Microsoft launches open source tool Counterfeit to prevent AI hacking
Businesses can use preloaded attack algorithms to test their machine learning systems
Microsoft has launched an open source tool to help developers assess the security of their machine learning systems.
Microsoft’s red team have used Counterfit to test its own AI models, while the wider company is also exploring using the tool in AI development.
Anyone can download the tool and deploy it through Azure Shell, to run in-browser, or locally in an Anaconda Python environment.
It can assess AI models hosted in various cloud environments, on-premises, or in the edge. Microsoft also promoted its flexibility by highlighting the fact that it’s agnostic to AI models and also supports a variety of data types, including text, images, or generic input.
“Our tool makes published attack algorithms accessible to the security community and helps to provide an extensible interface from which to build, manage, and launch attacks on AI models,” Microsoft said.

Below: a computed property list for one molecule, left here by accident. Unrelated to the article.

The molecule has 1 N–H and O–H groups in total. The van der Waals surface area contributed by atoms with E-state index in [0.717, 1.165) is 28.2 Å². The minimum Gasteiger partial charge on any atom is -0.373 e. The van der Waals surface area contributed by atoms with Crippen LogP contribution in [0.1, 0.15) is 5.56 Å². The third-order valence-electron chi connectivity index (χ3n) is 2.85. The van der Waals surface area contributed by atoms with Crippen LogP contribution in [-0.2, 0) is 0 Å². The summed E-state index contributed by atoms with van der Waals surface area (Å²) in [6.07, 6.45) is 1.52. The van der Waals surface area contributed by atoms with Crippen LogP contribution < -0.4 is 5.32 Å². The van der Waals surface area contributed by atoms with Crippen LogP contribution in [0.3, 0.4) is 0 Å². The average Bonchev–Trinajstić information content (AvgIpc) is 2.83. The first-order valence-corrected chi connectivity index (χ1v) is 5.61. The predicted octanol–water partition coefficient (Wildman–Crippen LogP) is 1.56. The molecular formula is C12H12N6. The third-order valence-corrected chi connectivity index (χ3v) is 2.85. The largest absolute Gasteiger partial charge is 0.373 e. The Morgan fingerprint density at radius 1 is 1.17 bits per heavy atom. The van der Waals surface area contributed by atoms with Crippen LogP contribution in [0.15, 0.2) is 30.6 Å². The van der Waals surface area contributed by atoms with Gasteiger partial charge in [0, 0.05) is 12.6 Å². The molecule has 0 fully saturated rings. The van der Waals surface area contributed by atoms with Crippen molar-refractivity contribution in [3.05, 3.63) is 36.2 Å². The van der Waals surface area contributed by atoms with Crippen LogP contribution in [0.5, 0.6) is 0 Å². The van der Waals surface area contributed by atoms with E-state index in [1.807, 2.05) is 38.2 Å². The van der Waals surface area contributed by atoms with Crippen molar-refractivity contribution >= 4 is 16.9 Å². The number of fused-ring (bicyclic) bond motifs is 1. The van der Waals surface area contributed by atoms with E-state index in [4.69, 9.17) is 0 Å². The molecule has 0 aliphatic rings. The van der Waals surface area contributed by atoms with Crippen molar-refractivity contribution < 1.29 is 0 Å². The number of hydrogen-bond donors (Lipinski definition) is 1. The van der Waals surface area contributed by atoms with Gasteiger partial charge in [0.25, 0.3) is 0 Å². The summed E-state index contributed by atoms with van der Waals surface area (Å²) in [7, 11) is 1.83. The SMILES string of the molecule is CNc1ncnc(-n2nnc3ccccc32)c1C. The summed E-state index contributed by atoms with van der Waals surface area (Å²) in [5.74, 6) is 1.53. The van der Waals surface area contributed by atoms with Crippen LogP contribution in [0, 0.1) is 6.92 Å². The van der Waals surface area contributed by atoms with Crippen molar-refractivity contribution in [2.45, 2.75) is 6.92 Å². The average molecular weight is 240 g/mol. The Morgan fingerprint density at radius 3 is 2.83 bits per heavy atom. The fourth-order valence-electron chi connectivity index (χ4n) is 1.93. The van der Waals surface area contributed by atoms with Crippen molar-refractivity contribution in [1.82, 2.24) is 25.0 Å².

“This tool is part of broader efforts at Microsoft to empower engineers to securely develop and deploy AI systems.”
The three key ways that security professionals can deploy Counterfit is by pen testing and red teaming AI systems, scanning AI systems for vulnerabilities, and logging attacks against AI models.
Transforming business operations with AI, IoT data, and edge computing
A Pathfinder report on the ROI of AI, IoT, and edge computingDownload now
The tool comes preloaded with attack algorithms, while security professionals can also use the built-in cmd2 scripting engine to hook into Counterfit from existing offensive tools for testing purposes.
Optionally, businesses can scan AI systems with relevant attacks any number of times to create baselines, with continuous runs as vulnerabilities are addressed, helping to measure ongoing progress.
Microsoft developed the tool out of a need to assess its own systems for vulnerabilities. Counterfit began life as a handful of attack scripts written to target individual AI models, and gradually evolved into an automation tool to attack multiple systems at scale.
The company claims it’s engaged with a variety of its partners, customers, and government entities in testing the tool against machine learning models in their own environments.
BCDR buyer's guide for MSPs
How to choose a business continuity and disaster recovery solutionDownload now
The definitive guide to IT security
Protecting your MSP and your customersDownload now
Cost of a data breach report 2020
Find out what factors help mitigate breach costsDownload now
The complete guide to changing your phone system provider
Optimise your phone system for better business resultsDownload now